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soapfoot

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Feb 21 17 11:25 AM

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Someone mentioning a wire recorder misadventure on another thread got me thinking of my own early forays. And curious to hear about some others.

I was about 13 years old (1994?) when I got a Digitech RP-1 floor multi-effects unit for guitar. It had an 1/8" TRS mini jack for a headphone output.
I also had a boombox with two cassette decks and an 1/8" (TS?) mini jack for a mic input, as well as a built-in electret condenser.

It occurred to me rather quickly that if I could just find some way to get hold of an 1/8" male-to-male cable, I might be able to record my guitar directly onto cassette tape!

My older sisters had Walkmans (walkmen?) and regularly went through dollar-store headphones. I found two broken pairs, cut the cables off, and went out to the garage. My dad had a soldering "gun" and some acid-core solder. I knew nothing about soldering, but "how hard can it be" so I managed to somehow stick the two cables together (with globby, dull gray cold solder joints), taped them up with electrical tape (each conductor separately!) and... lo and behold... it worked.

So I'd record one layer of guitar direct-in, and play that back out of a second cheap tape player (mono, with one speaker), then "solo" over my rhythm track through my Crate practice amp... then record both of those (getting the balance by ear and trial-and-error) back into the boombox using the onboard electret microphone.

Eventually I got a relatively early version of Cakewalk (I think I must've been about 16) from "Electronics Boutique" at the mall for $29.95 (I think?), intending to use it as a music notation program (I was in the jazz band in high school and wanted to write charts for the band to play). Instead, I mostly made MIDI songs using a secondhand Ensoniq ESQ-1 (already horribly outdated) that I bought for $200 with yard-mowing money, and a rigged-up MIDI-to-Dsub into the soundcard of my mom's Compaq Presario. The Ensoniq was just used as a controller, and the hilarious thing is that I didn't know anything about MIDI editing or sequencing or a "grid." I would simply lay down the 'drums' first (playing a complete take with fingers on the keyboard), then the 'bass,' etc etc. I never did figure out how to get audio from my guitar into that soundcard, so these tracks were "MIDI only." If I messed up, I simply started over until I had a full pass that was acceptable (or I gave up and just lived with the results, whichever came first)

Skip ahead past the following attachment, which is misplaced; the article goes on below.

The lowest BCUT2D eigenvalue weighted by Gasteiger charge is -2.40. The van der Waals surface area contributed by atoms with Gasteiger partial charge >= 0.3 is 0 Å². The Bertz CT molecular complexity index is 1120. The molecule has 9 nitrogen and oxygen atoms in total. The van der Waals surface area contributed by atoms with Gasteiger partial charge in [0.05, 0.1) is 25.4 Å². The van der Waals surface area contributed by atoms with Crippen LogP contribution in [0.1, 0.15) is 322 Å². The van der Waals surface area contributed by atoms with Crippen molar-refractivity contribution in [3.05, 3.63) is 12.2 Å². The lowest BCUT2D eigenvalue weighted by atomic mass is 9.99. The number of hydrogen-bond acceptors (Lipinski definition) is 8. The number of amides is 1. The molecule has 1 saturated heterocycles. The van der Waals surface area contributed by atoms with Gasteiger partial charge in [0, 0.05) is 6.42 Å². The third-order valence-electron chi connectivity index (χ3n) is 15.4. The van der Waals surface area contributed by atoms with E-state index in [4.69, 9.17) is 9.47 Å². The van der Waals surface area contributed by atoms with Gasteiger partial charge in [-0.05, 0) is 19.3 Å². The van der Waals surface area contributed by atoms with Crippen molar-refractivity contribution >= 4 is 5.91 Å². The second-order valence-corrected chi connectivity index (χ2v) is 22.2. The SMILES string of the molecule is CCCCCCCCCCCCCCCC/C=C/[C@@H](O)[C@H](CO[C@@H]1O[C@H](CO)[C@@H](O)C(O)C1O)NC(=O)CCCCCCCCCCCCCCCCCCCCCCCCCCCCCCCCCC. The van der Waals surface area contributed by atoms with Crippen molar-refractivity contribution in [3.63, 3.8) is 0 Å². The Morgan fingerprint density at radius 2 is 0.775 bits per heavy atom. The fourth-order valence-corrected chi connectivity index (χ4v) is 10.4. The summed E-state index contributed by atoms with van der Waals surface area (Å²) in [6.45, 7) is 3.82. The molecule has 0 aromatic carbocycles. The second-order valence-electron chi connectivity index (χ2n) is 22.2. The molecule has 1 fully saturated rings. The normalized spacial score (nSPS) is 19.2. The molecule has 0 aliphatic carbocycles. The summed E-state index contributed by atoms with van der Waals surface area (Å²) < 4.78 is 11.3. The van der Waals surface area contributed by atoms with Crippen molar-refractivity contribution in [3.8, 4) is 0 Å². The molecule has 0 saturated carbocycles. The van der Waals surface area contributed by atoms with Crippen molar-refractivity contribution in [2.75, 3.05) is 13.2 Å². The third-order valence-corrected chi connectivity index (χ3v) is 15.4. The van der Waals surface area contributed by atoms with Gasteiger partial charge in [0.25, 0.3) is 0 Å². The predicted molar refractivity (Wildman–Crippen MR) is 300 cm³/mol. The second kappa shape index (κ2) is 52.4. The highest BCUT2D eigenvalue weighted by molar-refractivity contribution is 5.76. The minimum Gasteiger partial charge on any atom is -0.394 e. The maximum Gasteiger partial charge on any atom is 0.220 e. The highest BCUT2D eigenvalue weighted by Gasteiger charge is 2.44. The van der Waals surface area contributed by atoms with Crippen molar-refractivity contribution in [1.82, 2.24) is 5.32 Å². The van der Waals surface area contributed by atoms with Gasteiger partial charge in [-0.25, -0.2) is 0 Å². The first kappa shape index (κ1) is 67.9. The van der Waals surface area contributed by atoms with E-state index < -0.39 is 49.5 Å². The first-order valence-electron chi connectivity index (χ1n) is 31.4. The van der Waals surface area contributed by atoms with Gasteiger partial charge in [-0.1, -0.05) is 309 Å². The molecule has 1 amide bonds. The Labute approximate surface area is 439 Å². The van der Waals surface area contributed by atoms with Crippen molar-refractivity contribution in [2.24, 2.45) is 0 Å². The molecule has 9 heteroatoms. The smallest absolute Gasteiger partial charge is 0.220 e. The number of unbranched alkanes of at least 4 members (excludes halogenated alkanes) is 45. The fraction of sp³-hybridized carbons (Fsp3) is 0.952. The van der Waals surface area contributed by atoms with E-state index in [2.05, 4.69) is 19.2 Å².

I'm sure everyone here probably has a similar story!

 

brad allen williams

Last Edited By: soapfoot Feb 21 17 11:29 AM. Edited 2 times

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spiritwalker

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Feb 21 17 11:39 AM

Similar story here but a decade earlier. You could still find great stereo component pieces around so I had pretty good quality decks.

I had two cassette decks and a Biamp 8 channel mixer (I still have it) with a reverb tank in it!.

I would bounce tracks back and forth until the hiss killed the desire. Right around this time I clued into putting a tone on the tape for tuning and purchased a couple DBX encoder/decoder boxes for the cassette decks.
Things got better and worse at the same time.

The big steps were to a Yamaha 4 track cassette deck and then to 16 track Fostex 1/2 inch tape (I still have it), the E16 model paired with a 24/4/2 channel Biamp "Live" board.
From there I took a step back to the first 8 channel 16 bit Protools systems.

Now on HD3 system

OK it's cold here

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extrememixing

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Feb 21 17 11:46 AM

When I was 13, I bought a TEAC 2340. It had symul sync. I used y cables to hear all of the outputs play, then I bought a TEAC mixer, which was just a small box with with 4 inputs and switches for left and right for each channel. I still have lots of those tapes, but haven't heard them in years. I need to get a round tuit.

Steve

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jzombie

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Posts: 542 Member Since:07/02/2011

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Feb 21 17 11:55 AM

TEAC 3340 here, was a little bit older than you Steve... late teens. I had a Radio Shack box that sounds similar to your TEAC mixer. Had one 57 and would scrounge other mics. Going direct into the TEAC sounded surprisingly not bad at the time... I also have the tapes in a closet or storage somewhere, still have the machine too but it hasn't been powered on in many years...

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jaykadis

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Feb 21 17 12:22 PM

My first real recorder was my dad's Sony TC-355 with sound-on-sound that's still sitting in my office. Got a 3340 in the early '70s and an 80-8 with DX-8 and M-35 mixer in the early '80s. Still have that in the garage - don't tell my wife. I've also got one of those Biamp 683 mixers we used as a PA and occasionally for recording (with a pair of EV S15-3 and Yamaha P2100). I need to clean house. First got into MIDI with an Amiga 2000 and Bars and Pipes - probably with the Roland JX-3P and later a LinnDrum.